Opposition Drops Petition Plans Against Turkey′s EU Bid | Current Affairs | DW | 15.10.2004
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Current Affairs

Opposition Drops Petition Plans Against Turkey's EU Bid

Germany's conservative opposition has given up its idea of launching a petition against Turkish entry into the European Union.

Germany's Turkish population is hoping to join the EU

Germany's Turkish population is hoping to join the EU

On Friday, parliamentary manager of the Christian Democratic Union (CDU), Germany's main conservative opposition party, Volker Kauder confirmed reports that opposition leader Angela Merkel was abandoning a recent plan to start collecting signatures from citizens who object to Brussels beginning negotiation talks with Turkey. The proposal had sparked a storm of criticism across Germany's political spectrum.

"This action is over and will not be discussed any more," Kauder said in an interview with public broadcaster ZDF.

Indignant reactions

Angela Merkel wirbt für Geschlossenheit

CDU leader Angela Merkel

The original plan for a petition was first mooted by Michael Glos, a senior member of the CDU's sister Bavarian party, the Christian Social Union (CSU). The proposal met with prompt support from Angela Merkel, who has long propagated the idea of a "privileged partnership" between the EU and Turkey instead of full membership.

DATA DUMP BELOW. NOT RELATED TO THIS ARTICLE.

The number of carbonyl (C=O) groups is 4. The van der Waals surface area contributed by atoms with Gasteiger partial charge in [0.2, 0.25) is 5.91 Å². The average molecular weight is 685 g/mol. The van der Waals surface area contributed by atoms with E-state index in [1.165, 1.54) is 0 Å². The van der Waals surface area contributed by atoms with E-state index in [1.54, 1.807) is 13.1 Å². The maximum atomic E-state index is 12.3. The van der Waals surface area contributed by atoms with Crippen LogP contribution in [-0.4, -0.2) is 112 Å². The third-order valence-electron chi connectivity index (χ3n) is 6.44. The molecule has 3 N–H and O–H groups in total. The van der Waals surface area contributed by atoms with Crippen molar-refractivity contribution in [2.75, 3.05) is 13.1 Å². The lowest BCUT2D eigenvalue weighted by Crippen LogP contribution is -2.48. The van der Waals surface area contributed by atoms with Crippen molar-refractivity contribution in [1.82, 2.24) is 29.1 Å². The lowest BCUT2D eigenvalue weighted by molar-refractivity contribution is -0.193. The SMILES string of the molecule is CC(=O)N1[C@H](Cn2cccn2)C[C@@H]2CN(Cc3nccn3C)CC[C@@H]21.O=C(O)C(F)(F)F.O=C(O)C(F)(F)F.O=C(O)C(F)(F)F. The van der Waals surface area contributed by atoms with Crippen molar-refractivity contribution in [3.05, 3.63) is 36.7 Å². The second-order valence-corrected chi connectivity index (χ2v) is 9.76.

Many in Germany fear that if Turkey joins the EU, current members will be overburdened by the inclusion of such a poor, not to mention predominantly Muslim, country.

Broad resistance

But the government in Berlin as well as members within Merkel's own party reacted with indignation to the idea.

Joschka Fischer im Bundestag

German Foreign Minister Joschka Fischer

The ruling coalition of Social Democrats (SPD) and the Greens are both vocal backers of Ankara's quest for a seat at the EU table. So it was no surprise to hear not just Foreign Minister Joschka Fischer stressing that the petition would cause "international political damage", but also the conservative opposition resisting the plan.

Lower Saxony's State Premier Christian Wulff of the CDU pointed out that the CDU would be better off using its majority in the Bundesrat, the upper house of parliament, to brake Turkey's accession efforts, while opposition Free Democrats (FDP) leader Guido Westerwelle also expressed doubt about the proposal. Volker Kauder pointed out that Merkel had decided to recant given "the danger that this action could be misunderstood."

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